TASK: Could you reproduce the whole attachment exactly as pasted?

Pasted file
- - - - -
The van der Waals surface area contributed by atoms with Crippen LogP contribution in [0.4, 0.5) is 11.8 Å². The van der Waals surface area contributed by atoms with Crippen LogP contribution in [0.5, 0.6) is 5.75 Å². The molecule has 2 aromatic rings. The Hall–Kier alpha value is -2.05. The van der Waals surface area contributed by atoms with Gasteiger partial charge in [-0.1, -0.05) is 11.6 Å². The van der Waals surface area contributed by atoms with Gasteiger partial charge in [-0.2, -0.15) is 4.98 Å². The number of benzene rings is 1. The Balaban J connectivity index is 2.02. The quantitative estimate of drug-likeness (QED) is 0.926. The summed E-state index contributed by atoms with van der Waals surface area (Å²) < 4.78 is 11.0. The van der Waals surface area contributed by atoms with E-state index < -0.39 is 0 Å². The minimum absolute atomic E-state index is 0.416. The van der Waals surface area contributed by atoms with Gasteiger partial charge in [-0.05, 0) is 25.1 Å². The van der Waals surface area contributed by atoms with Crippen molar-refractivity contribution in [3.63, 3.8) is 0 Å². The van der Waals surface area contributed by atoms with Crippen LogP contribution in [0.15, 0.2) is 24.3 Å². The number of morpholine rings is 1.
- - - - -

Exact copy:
The van der Waals surface area contributed by atoms with Crippen LogP contribution in [0.4, 0.5) is 11.8 Å². The van der Waals surface area contributed by atoms with Crippen LogP contribution in [0.5, 0.6) is 5.75 Å². The molecule has 2 aromatic rings. The Hall–Kier alpha value is -2.05. The van der Waals surface area contributed by atoms with Gasteiger partial charge in [-0.1, -0.05) is 11.6 Å². The van der Waals surface area contributed by atoms with Gasteiger partial charge in [-0.2, -0.15) is 4.98 Å². The number of benzene rings is 1. The Balaban J connectivity index is 2.02. The quantitative estimate of drug-likeness (QED) is 0.926. The summed E-state index contributed by atoms with van der Waals surface area (Å²) < 4.78 is 11.0. The van der Waals surface area contributed by atoms with E-state index < -0.39 is 0 Å². The minimum absolute atomic E-state index is 0.416. The van der Waals surface area contributed by atoms with Gasteiger partial charge in [-0.05, 0) is 25.1 Å². The van der Waals surface area contributed by atoms with Crippen molar-refractivity contribution in [3.63, 3.8) is 0 Å². The van der Waals surface area contributed by atoms with Crippen LogP contribution in [0.15, 0.2) is 24.3 Å². The number of morpholine rings is 1.